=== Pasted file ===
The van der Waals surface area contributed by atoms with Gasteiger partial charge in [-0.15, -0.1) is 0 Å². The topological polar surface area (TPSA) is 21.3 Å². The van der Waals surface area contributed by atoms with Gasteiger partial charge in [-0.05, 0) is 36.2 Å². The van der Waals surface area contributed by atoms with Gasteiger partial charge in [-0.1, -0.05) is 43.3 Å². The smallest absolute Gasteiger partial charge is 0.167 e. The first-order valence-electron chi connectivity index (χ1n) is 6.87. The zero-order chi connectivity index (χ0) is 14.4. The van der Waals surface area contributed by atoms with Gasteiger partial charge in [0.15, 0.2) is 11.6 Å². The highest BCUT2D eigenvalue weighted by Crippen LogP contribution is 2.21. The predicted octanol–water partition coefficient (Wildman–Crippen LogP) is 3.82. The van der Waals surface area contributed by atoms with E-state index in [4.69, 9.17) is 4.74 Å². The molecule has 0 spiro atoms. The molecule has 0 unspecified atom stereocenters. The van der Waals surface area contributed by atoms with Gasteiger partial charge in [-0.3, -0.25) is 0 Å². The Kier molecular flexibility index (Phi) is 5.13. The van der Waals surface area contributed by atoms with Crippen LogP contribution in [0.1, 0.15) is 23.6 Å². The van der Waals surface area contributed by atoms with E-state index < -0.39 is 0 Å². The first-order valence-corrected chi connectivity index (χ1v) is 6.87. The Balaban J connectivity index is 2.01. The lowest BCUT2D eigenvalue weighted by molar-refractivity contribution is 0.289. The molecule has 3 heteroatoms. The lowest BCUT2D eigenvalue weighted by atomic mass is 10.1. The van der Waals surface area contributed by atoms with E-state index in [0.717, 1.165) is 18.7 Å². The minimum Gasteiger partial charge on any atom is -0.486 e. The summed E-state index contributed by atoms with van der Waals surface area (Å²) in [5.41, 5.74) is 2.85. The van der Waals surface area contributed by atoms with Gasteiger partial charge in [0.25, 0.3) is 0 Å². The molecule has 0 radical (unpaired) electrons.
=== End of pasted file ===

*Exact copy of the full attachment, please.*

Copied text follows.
The van der Waals surface area contributed by atoms with Gasteiger partial charge in [-0.15, -0.1) is 0 Å². The topological polar surface area (TPSA) is 21.3 Å². The van der Waals surface area contributed by atoms with Gasteiger partial charge in [-0.05, 0) is 36.2 Å². The van der Waals surface area contributed by atoms with Gasteiger partial charge in [-0.1, -0.05) is 43.3 Å². The smallest absolute Gasteiger partial charge is 0.167 e. The first-order valence-electron chi connectivity index (χ1n) is 6.87. The zero-order chi connectivity index (χ0) is 14.4. The van der Waals surface area contributed by atoms with Gasteiger partial charge in [0.15, 0.2) is 11.6 Å². The highest BCUT2D eigenvalue weighted by Crippen LogP contribution is 2.21. The predicted octanol–water partition coefficient (Wildman–Crippen LogP) is 3.82. The van der Waals surface area contributed by atoms with E-state index in [4.69, 9.17) is 4.74 Å². The molecule has 0 spiro atoms. The molecule has 0 unspecified atom stereocenters. The van der Waals surface area contributed by atoms with Gasteiger partial charge in [-0.3, -0.25) is 0 Å². The Kier molecular flexibility index (Phi) is 5.13. The van der Waals surface area contributed by atoms with Crippen LogP contribution in [0.1, 0.15) is 23.6 Å². The van der Waals surface area contributed by atoms with E-state index < -0.39 is 0 Å². The first-order valence-corrected chi connectivity index (χ1v) is 6.87. The Balaban J connectivity index is 2.01. The lowest BCUT2D eigenvalue weighted by molar-refractivity contribution is 0.289. The molecule has 3 heteroatoms. The lowest BCUT2D eigenvalue weighted by atomic mass is 10.1. The van der Waals surface area contributed by atoms with E-state index in [0.717, 1.165) is 18.7 Å². The minimum Gasteiger partial charge on any atom is -0.486 e. The summed E-state index contributed by atoms with van der Waals surface area (Å²) in [5.41, 5.74) is 2.85. The van der Waals surface area contributed by atoms with Gasteiger partial charge in [0.25, 0.3) is 0 Å². The molecule has 0 radical (unpaired) electrons.